Libya’s legislative elections have been postponed until January, the country’s eastern-based parliament said on Tuesday, instead of being held on December 24 as planned.
“The election for members of the House of Representatives will take place 30 days after the presidential vote,” still scheduled for December 24, parliamentary spokesman Abdullah Bliheg told a press conference.
Elections are supposed to help unify the country after years of conflict and division, but disputes over their legal and constitutional basis have laid bare the extent of the split between the country’s east and west.
The House of Representatives, based in the eastern city of Tobruk, has been in disagreement over electoral laws with a rival body, the equivalent of Libya’s senate, in the western city of Tripoli.
Bliheg said holding the presidential poll was the priority, leading to the move to delay the legislative ballot.
“In recent years the country has not been able to stabilise itself through the parliamentary system,” he said.
“It was necessary to organise the presidential elections as soon as possible.”
Libya has endured a decade of conflict since the 2011 fall of dictator Moamer Kadhafi in a NATO-backed uprising, which unleashed a complex civil war that dragged in multiple foreign powers.
A landmark ceasefire between eastern and western camps last year, following a year-long unsuccessful campaign by military strongman Khalifa Haftar to seize Tripoli, paved the way for a United Nations-backed peace process and sparked hope for stability.
The Tripoli-based unity government of interim Prime Minister Abdulhamid Dbeibah took office in March with a mandate to lead the country to the December ballots.
But negotiations over electoral laws have placed growing doubts over the process.
On Tuesday, the western-based chamber said it had rejected a law that eastern-based MPs adopted a day earlier on the legislative elections which had been scheduled for December.
The Tripoli-based chamber “rejects ongoing violations by the parliament… the latest being the promulgation of what it called the ‘electoral law of the parliament’,” said Mohammed Nasser, spokesman for the body formally known as the High Council of State.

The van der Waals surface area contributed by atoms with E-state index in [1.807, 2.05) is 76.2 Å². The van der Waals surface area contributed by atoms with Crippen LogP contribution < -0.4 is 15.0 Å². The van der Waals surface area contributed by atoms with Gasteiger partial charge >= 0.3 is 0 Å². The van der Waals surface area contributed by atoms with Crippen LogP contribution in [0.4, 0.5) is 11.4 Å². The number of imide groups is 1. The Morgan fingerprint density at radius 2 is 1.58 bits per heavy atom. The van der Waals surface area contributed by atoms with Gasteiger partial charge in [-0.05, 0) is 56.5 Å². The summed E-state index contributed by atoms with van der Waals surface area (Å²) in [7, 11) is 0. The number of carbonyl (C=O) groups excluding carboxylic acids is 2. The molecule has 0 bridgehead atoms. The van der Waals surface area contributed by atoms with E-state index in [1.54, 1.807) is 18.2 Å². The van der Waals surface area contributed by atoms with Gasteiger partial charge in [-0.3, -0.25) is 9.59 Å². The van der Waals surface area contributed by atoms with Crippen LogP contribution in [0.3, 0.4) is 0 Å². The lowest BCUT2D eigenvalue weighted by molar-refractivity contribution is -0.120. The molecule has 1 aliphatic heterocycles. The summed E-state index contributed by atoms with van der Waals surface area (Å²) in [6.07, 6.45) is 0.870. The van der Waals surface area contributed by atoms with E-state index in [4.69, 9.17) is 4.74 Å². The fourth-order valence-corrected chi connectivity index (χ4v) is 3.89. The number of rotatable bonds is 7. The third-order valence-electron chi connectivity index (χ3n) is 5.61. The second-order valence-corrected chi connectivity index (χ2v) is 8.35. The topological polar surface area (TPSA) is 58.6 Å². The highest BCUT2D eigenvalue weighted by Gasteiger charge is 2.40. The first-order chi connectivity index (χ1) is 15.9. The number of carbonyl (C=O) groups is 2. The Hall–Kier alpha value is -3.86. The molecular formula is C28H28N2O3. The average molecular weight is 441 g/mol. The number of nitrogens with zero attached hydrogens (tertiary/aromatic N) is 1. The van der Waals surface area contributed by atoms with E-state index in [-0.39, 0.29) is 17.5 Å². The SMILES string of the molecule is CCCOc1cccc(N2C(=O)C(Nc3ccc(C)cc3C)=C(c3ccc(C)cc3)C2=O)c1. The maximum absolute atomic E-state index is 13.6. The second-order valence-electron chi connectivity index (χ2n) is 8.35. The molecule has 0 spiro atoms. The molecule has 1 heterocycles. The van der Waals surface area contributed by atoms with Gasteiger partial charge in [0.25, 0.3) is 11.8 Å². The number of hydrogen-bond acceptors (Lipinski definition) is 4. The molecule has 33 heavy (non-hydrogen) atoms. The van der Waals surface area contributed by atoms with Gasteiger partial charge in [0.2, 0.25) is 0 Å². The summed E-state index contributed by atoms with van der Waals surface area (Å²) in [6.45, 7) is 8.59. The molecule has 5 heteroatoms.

On Twitter he wrote that a deal signed in 2015 requires parliament “to come to an agreement with the High Council of State on this law”.
Legislators would be held responsible for “any delay or disruption to the date of the elections due to unilateral actions”, he added.
The council was yet to respond to the announcement of the legislative vote postponement.
The House of Representatives said on its website on Monday that “by passing the laws necessary for the upcoming elections”, it had “ended one of the most dangerous phases in Libya’s modern history”.
The law came less than a month after Aguila Saleh, speaker of that body, signed off on legislation for the December presidential election.
Opponents said the move bypassed due process and favoured a run by his ally, Haftar.
The High Council of State has also rejected the text covering the presidential poll.
In September, the parliament passed a no-confidence vote in Dbeibah’s unity government, which the High Council of State also rejected.
Dozens of countries, including Germany and the United States, had urged Libya to ensure the December polls went ahead on time.